Muscovites watch President Nixon’s address to the Russian people on a set in a state television store.
40 years ago today, President Nixon made his second television and radio address to the people of the Soviet Union. It was the second such time RN was given the opportunity to address the Soviet people directly, and a continuation of a short tradition that he and Leonid Brezhnev of the U.S.S.R. began two years ago in 1972.
“In these past 2 years, there has been a dramatic change in the nature of the relationship between our two countries,” President Nixon opened in his address. “After a long period of confrontation, we moved to an era of negotiation, and now we are learning cooperation. We are learning to cooperate, not only in lessening the danger of war but in advancing the work of peace.”
In his yellowpad notes, RN points out a particularly intriguing aspect cooperation of both country’s new relationship: the space program. Just as cooperation in space requires the utmost skill and intricacy, so does the overarching cooperation for peace:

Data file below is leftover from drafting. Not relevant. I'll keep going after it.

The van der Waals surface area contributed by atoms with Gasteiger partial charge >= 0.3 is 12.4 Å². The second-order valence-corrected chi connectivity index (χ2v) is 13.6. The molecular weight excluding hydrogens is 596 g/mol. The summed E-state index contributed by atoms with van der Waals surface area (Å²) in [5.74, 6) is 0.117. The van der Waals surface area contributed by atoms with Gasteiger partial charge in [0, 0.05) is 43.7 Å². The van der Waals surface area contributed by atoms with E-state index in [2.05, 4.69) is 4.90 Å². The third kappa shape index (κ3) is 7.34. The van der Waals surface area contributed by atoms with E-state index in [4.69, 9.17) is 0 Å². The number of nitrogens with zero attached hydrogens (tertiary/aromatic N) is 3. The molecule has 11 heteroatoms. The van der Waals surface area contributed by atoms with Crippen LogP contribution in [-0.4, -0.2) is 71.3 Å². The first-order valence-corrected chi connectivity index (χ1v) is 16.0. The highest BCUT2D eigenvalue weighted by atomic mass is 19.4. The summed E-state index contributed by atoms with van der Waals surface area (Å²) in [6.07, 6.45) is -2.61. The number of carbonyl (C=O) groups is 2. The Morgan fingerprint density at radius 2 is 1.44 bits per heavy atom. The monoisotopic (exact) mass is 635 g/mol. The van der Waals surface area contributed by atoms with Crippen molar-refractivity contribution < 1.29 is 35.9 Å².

Finally, and perhaps more important, this joint mission–for which our astronauts are now here in the Soviet Union training alongside your cosmonauts–is being made possible by careful planning, by precise engineering, by a process of working and building together, step by step, to reach a goal that we share, in pursuit of a purpose we share. This is the way that together we can build a peace that will last–a peace in which our children can live together as brothers and sisters, joining hands across the ocean in fellowship, and…
President Nixon uses this note almost word for word in his address. Watch his address below to see where he mentions it:
Television crews prepare for President Nixon’s address to the Soviet people.
Mrs. Nixon watches her husband deliver the address.